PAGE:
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Blessing the Boats: New and Selected Poems 1988-2000 (American Poets Continuum) Paperback – April 1, 2000
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From Library Journal
-Louis McKee, Painted Bride Arts Ctr., Philadelphia
Copyright 2000 Reed Business Information, Inc.
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Top Customer Reviews
The section of new poems (which begins the book) opens with a devastating poem about recent school shootings, and continues with poems more blisteringly honest and raw (if such can even be conceived by long time readers!) than any Clifton has written before. Some of the previous themes (childhood abuse, cancer, biblical re-tellings) are re-visited at such an excruciating level of intensity, that one thinks Clifton is preparing to leave certain subjects (for a time, perhaps) and launch herself into the next great "Era" of her writing life.
The book is a book of transformations, of all the "boats" in our lives, that carry us from place to place, and we are blessed indeed to be accompanied on our long journeys by Lucille Clifton.
The nineteen new poems are followed by sixteen from "Next," twenty three from "Quilting," fifteen from "the book of ligtht," and eighteen from "the terrible stories." Clifton's book are assembled so artfully as books that it is hard to imagine how she (or her editor) made the choices for the volume. In the end, they prioritized cohesivesness as a volume, choosing whole sequences from the earlier books, rather than the "Greatest Hits" approach. The result is that some readers (including this humble one) may find some favorite poems from the earlier volumes missing, (this is particularly true of the choices from "Next") but the the book, in and of itself has its own true spirit.
"Sorrow Song": a global vision of human evil and suffering. "female": a poem that declares "there is an amazon in us." "shapeshifter poems": a powerful sequence. "here be dragons": a poem that begins "So many languages have fallen / off the edge of the world / into the dragon's mouth." I also loved the poems that celebrate (and sometimes mourn) the female body: "poem in praise of menstruation," "poem to my uterus," "to my last period," etc.
When she's at her strongest, Clifton attains a truly prophetic quality. I recommend this book both to those who've read and loved her for years as well as to newcomers to this important poetic voice. If you like Clifton, I also recommend the writings of June Jordan and Audre Lorde.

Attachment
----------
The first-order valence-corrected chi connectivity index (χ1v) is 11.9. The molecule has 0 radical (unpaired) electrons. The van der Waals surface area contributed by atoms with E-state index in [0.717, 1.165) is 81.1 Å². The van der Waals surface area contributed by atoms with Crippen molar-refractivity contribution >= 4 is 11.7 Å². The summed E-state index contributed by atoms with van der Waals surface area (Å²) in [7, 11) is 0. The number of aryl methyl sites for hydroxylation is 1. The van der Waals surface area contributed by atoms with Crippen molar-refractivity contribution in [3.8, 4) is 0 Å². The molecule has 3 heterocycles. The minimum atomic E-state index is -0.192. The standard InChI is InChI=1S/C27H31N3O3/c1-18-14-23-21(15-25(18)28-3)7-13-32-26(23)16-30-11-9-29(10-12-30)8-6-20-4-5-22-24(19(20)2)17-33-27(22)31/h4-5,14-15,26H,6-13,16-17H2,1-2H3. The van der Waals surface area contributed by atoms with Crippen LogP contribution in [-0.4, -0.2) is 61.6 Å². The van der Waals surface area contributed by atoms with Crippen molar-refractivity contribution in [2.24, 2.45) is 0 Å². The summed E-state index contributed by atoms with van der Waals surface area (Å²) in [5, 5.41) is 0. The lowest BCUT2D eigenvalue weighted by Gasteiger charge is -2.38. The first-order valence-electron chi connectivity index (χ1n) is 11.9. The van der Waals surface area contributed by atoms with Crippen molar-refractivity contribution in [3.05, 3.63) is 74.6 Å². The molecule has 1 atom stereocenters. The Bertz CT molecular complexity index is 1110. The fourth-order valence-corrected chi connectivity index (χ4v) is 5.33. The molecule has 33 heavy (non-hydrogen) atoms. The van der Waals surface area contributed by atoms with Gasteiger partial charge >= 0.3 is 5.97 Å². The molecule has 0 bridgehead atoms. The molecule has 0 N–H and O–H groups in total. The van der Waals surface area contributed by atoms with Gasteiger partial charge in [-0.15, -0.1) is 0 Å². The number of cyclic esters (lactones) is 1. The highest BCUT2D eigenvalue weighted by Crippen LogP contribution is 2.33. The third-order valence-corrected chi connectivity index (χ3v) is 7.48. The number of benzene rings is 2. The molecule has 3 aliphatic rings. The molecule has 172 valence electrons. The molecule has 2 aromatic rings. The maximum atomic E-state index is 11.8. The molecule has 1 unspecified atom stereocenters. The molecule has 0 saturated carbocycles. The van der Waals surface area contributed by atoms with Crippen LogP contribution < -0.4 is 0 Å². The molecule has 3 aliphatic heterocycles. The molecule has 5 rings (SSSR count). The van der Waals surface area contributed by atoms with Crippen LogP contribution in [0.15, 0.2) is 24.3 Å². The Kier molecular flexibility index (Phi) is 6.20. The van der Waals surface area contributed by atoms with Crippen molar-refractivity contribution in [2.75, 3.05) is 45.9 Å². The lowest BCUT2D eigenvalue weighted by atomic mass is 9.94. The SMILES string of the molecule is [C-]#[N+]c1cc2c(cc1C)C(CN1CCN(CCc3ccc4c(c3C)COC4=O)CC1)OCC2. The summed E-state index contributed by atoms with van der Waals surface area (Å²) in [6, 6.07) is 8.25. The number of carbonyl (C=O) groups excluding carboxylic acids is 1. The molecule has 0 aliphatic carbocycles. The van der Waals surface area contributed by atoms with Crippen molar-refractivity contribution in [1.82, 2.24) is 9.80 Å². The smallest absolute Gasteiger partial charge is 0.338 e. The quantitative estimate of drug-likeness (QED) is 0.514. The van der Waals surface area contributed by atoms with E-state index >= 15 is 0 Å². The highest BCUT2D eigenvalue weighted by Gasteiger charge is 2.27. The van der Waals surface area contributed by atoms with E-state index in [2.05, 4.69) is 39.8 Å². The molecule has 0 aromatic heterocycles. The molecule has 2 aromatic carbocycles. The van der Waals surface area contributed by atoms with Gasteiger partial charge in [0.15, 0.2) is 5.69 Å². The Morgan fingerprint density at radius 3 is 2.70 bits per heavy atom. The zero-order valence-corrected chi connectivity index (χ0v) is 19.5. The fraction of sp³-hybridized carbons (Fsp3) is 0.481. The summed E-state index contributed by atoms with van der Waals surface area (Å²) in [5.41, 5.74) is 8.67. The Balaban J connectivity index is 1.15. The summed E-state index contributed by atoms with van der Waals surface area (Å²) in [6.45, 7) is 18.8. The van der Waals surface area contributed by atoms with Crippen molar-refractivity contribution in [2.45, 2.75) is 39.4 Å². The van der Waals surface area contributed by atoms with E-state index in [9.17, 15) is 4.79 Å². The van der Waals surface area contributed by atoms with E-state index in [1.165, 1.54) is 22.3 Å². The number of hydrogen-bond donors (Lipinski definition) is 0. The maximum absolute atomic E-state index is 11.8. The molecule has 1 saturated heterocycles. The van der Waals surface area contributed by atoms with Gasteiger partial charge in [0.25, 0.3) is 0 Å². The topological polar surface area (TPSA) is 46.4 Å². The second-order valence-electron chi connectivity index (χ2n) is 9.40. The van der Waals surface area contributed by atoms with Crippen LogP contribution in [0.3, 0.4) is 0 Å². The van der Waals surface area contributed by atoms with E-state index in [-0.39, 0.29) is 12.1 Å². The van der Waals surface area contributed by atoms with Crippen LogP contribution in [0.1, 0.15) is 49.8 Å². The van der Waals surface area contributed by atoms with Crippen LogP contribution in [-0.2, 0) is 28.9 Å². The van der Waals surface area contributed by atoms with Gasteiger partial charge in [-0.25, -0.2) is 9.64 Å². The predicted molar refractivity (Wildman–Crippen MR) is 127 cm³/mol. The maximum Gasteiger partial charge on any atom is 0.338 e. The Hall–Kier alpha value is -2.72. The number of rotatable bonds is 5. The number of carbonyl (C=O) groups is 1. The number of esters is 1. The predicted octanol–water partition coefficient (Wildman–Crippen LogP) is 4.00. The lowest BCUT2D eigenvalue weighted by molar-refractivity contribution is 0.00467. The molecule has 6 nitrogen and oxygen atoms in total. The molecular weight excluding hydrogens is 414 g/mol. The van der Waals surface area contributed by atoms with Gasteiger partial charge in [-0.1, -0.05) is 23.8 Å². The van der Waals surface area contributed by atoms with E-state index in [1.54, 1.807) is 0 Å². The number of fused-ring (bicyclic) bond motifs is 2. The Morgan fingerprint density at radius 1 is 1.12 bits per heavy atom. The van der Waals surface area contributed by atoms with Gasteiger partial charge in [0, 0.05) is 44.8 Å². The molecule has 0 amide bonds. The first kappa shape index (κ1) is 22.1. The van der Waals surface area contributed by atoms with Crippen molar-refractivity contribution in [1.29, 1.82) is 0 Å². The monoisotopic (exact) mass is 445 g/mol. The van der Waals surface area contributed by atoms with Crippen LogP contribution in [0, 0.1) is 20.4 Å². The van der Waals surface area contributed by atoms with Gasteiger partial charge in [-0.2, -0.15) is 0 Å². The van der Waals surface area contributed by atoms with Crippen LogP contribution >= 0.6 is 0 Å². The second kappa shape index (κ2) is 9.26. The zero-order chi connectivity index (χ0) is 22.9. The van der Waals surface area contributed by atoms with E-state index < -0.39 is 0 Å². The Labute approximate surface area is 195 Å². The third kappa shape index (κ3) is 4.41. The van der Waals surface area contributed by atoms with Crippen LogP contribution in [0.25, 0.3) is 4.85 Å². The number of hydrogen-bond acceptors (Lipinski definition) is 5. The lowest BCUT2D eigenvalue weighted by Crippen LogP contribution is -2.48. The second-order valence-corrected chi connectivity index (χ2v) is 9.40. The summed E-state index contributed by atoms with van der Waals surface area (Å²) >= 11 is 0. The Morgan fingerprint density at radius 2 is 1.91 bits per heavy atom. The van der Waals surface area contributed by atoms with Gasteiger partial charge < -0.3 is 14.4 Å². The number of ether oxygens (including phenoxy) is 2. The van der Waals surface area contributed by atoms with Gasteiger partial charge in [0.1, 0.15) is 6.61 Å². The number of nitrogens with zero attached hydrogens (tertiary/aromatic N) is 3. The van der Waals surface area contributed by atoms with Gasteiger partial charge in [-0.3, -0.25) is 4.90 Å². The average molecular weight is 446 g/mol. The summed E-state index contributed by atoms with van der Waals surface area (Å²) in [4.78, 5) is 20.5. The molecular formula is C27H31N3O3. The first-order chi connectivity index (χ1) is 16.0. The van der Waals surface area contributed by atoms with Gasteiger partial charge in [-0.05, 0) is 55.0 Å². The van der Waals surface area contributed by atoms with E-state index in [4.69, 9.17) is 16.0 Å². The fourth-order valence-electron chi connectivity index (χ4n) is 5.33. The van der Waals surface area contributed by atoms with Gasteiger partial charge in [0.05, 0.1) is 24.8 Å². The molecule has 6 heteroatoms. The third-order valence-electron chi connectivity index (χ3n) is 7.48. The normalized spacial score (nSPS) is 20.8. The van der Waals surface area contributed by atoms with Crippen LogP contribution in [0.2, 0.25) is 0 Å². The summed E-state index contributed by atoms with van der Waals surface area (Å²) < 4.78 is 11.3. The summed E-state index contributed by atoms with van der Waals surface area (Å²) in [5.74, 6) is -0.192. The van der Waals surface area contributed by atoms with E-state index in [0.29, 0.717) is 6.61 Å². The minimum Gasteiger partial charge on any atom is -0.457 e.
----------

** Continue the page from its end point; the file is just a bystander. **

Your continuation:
She writes with the economy of words I most admire in poetry. Even with musical repetition in just the right spots, her poems rarely go beyond 20 lines. Her poems even look simple: short lines, often in lower case with no punctuation. That’s where simplicity stops. By the end of a poem, she’s either waved a magic wand over you or struck you with a sledge hammer. I am in awe.
Her genius often comes down to one word, the right word, the one you likely would not have chosen. Often those single perfect words were the ones that stopped me, made me read the line again, and mark it in pencil. Here are a couple that had that effect:
In “what i think when i ride the train” (about her father who worked for the railroad):
“he made the best damn couplers
in the whole white world.”
“White” is the perfect near-rhyme to replace the expected “wide.” It lets us read between the lines (without having to rant) that her daddy worked hard, saved lives, and didn’t get the recognition and pay he deserved.
In “Lazarus (second day),”
“i am not the same man
borne into the crypt.”
“Borne” reminds us that death and birth are opposites and also hints at what we know is coming: Lazarus will be born again. Clifton’s fresh looks at Bible stories were among my favorites. She wrote multiple poems about Lazarus, Adam and Eve, and Lucifer.
Other major themes are the sad state of the world, violence, racism, family, womanhood, aging, and cancer. Amid so much bleakness, her wicked humor brings relief. The funniest to me, is “wishes for sons.” She begins
“i wish them cramps.
i wish them a strange town
and the last tampon.
i wish them no 7-11.”
She continues to wish them hot flashes, cramps, and similar afflictions, and ends
“let them think they have accepted
arrogance in the universe,
then bring them to gynecologists
not unlike themselves.”
Most Recent Customer Reviews
Paul L. McGehee
Clichés are literary sins, so Lord forgive me when I say Lucile Clifton's Blessing the Boats: New and Selected Poems 1988-2000, is...Read more
There's a lot of good stuff in this volume.Read more